OGDEN, Utah — With the Golden Spike sesquicentennial less than three years away, a small group of volunteers are working feverishly to wrap up a 25-year labor of love in time to celebrate it.
Since the early 1990s, the Ogden Golden Spike Chapter has been working in a small shop at the northwest corner of the Union Station to restore a narrow gauge C-16 Denver & Rio Grande Western locomotive.
Lee Witten, Union Station’s archivist, says the hulking piece of metal is one of only two existing locomotives made by Grant Locomotive Works, a locomotive manufacturer that operated from 1867 to 1895.
The antique, numbered 223, was retired from traditional use in 1941 and donated to Salt Lake City. It stood for years as an ornament in the city’s Pioneer Park, reported the Standard Examiner (http://bit.ly/2cArpYu). In the 1980s, after years accumulating rust from being outside in the elements, the machine was moved to the Salt Lake City Union Station on Rio Grande Street.
In 1991, the 223 was moved to Ogden, and soon after, the group of local train enthusiasts came together with one mission: Get it running again.
“That’s the ultimate outcome,” says Steve Jones, a longtime volunteer in the restoration project. “We’re sort of weekend warriors, so progress has kind of been slow, but we’re getting there.”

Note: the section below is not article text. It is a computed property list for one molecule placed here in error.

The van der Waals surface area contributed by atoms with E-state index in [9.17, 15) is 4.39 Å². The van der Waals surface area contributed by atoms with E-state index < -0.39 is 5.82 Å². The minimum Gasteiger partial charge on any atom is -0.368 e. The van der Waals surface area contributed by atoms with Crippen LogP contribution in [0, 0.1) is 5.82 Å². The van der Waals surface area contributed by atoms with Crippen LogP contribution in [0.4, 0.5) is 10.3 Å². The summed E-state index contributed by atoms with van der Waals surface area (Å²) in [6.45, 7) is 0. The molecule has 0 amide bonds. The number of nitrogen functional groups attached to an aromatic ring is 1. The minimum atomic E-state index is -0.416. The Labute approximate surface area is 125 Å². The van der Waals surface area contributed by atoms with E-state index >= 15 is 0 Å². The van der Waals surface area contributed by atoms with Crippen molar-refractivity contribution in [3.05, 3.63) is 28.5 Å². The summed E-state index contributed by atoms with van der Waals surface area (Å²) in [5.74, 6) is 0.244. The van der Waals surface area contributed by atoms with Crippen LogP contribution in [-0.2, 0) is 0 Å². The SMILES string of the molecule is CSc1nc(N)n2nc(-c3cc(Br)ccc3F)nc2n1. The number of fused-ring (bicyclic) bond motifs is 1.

The group works for a few hours nearly every Saturday morning. They rely largely on private donations to fund the project and have created a GoFundMe page to help.
Witten says that over the decades, the locomotive’s cab has been completely reconstructed and painted, with new number panels built into the sides. Restoring the tender is nearly finished, and now the crew is focused on the boiler and running gear.
In April, Witten said the group’s project director Maynard Morris convinced Wagstaff Crane Service in Salt Lake City to donate time to remove the locomotive’s smokestack and transport the heavyweight boiler and running gear to temporary work spaces.
Witten said the running gear still needs to be detailed, and efforts are being made to raise money to have the boiler inspected and re-tubed.
Jones said if everything goes as planned, the locomotive will be running by May 10, 2019 — the 150th anniversary of the driving of the Golden Spike that connected the rail lines of the Central Pacific and Union Pacific, completing the first transcontinental railroad across the United States.
Witten said there will be a massive convention at the Union Station for the anniversary.
“It’s going to be quite a day for railroad enthusiasts,” he said. “I hope (the running 223) can be part of it, but finishing this project by then is a pretty lofty goal.”
Jones also said completing the project in fewer than three years is an imposing challenge.
“I can’t think of a better time frame to unveil this project,” he said. “But being a cash-strapped group of volunteers — can we achieve it? I don’t know. I hope so.”
Information from: Standard-Examiner, http://www.standard.net